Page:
Clothing Under Capitalism

By Gilli Mistry | October 14, 2020

Over the past eight months, online shopping has become more of a necessity than ever before. Not only were we restricted to online shopping for groceries and household items, but many people developed an unhealthy clothing addiction. When you're trapped in your house with a computer and loads of free time, it can be really tempting to click on clothing ads or scroll through your favorite store’s site.

Since there was a sudden burst in the online fashion world, people became much more vocal about sustainability and ethics when shopping. Usually the criteria people look for when they're shopping is: cute clothes, affordable, fast shipping. However with these perks there's always a price. In our current world of constant consumerism it can be really hard to make ethical shopping choices for several reasons.

Let's start with the environment. The fashion industry alone makes up 10% of humanities carbon emissions. This is because massive companies all over the world have doubled their production of clothes since 2000 (i.e. mass production), which leads to almost 85% of these clothes ending up in landfills. Since clothing stores want to produce so much product in such a short amount of time, they end up resorting to unethical methods. Many well known stores like Fashion Nova and Shein use sweatshops, paying their workers far below the minimum wage to work in crowded and unsanitary conditions. Lots of people try to use thrifting as a way to shop ethically. However, since it’s becoming more popular among teens, it’s gentrifying thrift stores, and they are raising prices which makes life harder for families in need of those clothes.

While it’s easy for someone to say that society needs to stop contributing to the fast fashion industry, that's not a very realistic statement. The truth is that the majority of Americans can’t afford to buy from eco-friendly/ethical clothing brands because their clothes are expensive. So what can we do? Well there are a couple of solutions.

To help the environmental impact, if you're interested in buying clothes from smaller businesses with more eco-friendly policies, try it out. Also, if you have time, experiment with upcycling or making your own clothes for fun. However, if like most people, you don’t have the money or time, you can start by spreading the information. Lots of people have no idea where their clothes are coming from and if they did, some of them might look for better alternatives.

Next, it's a matter of trying to popularize the idea of stores upcycling clothing instead of wasting loads of fabric each year. This process is pretty intricate, but Patagonia came up with a great ethical process for their upcycling line “Worn Wear”. In simple terms, it's like recycling cans at the grocery store. When you recycle cans, they only take brands that their store sells, you get money back for returning the cans, and then they reuse that material. Clothing upcycling is a similar process. They take clothing back that you've already bought from them and recycle it into new clothing. Since this process does not encourage overconsumption, hopefully it will lead to more ethical work environments instead of sweatshops. If you read Patigonia’s policies you’ll find they are doing much more along with this “Worn Wear” line to promote environmentally friendly and just overall ethical practices in their brand. As I said earlier, many stores that do this are expensive because they are small businesses. However if upcycling clothing became a popular concept for larger companies, mainstream stores might warm up to the idea and the environmental benefits would be huge. Some mainstream stores such as ASOS and Urban Outfitters have both introduced upcycling lines in their stores that have become increasingly popular. Though both of these stores need reform in their employee treatment and their environmental habits for their regular lines, it is important to support their renewal lines to show that people will buy their environmentally friendly product.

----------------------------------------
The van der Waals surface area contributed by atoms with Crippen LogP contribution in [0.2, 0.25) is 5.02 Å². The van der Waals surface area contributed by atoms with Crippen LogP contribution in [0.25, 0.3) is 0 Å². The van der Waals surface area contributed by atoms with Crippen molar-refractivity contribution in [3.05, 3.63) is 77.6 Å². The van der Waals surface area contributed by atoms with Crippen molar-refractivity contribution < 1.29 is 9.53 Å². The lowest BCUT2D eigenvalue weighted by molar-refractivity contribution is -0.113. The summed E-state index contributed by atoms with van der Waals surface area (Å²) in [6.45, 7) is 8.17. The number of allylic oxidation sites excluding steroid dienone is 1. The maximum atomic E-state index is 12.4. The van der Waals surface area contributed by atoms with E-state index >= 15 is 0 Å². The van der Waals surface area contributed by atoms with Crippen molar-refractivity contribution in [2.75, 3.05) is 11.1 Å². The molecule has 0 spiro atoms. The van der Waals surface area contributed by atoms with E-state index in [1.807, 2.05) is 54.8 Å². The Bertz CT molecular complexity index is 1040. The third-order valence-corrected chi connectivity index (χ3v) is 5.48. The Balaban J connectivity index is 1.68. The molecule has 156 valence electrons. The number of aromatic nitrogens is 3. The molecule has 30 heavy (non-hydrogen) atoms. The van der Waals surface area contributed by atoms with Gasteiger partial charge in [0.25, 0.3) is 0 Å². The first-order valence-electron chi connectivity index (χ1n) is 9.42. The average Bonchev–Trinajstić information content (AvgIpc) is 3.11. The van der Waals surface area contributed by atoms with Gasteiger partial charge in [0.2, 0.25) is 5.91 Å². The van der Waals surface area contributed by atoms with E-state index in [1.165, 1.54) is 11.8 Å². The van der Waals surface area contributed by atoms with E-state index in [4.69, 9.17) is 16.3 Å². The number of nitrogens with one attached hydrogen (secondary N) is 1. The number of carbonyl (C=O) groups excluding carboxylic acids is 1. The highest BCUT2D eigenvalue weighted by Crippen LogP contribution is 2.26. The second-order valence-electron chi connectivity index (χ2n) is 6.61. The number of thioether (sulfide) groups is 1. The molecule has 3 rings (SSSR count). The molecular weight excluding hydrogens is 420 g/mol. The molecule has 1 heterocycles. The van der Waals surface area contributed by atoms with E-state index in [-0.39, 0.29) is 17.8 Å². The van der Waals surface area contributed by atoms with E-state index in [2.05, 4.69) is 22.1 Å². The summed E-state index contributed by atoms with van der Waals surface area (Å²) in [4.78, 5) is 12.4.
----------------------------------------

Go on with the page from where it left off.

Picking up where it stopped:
If thrifting is your way of contributing to a more eco-friendly fashion world but you don't want to contribute to the gentrification of thrift stores there are things you can do to shop smarter. When you thrift, try not to do it in areas where there are a lot of people nearby who rely on those clothes, instead try higher income areas where the majority of people thrift for fun. Don’t buy essentials like coats or shoes and stay away from professional looking clothing that can be used for job interviews/work clothes. It’s also thoughtful to donate clothes you don’t wear anymore to the thrift stores where you shop. In addition to this, there are thrifting apps you can use where individual people put their clothes for sale at their own chosen price so there’s no way for the whole store to raise prices.

As for the issue of sweatshops, it’s not an ideal solution to simply stop buying clothes from these companies because all that does is stop the workers from getting paid. To help this issue there needs to be laws put in place that protect the rights of factory workers. These include at the very least allowing workers to form unions, paying them at least minimum wage, and providing them with sanitary, appropriate work environments. To get these laws in motion, we need to be spreading information about the issue of sweatshops and holding companies accountable for participating in it.

Even though it can seem impossible to shop responsibly in our capitalistic society, there are ways we can make change. It may take time but if we keep doing research and try to be conscious of how our purchases make an impact, we can move the fashion industry in an ethical, environmentally friendly direction.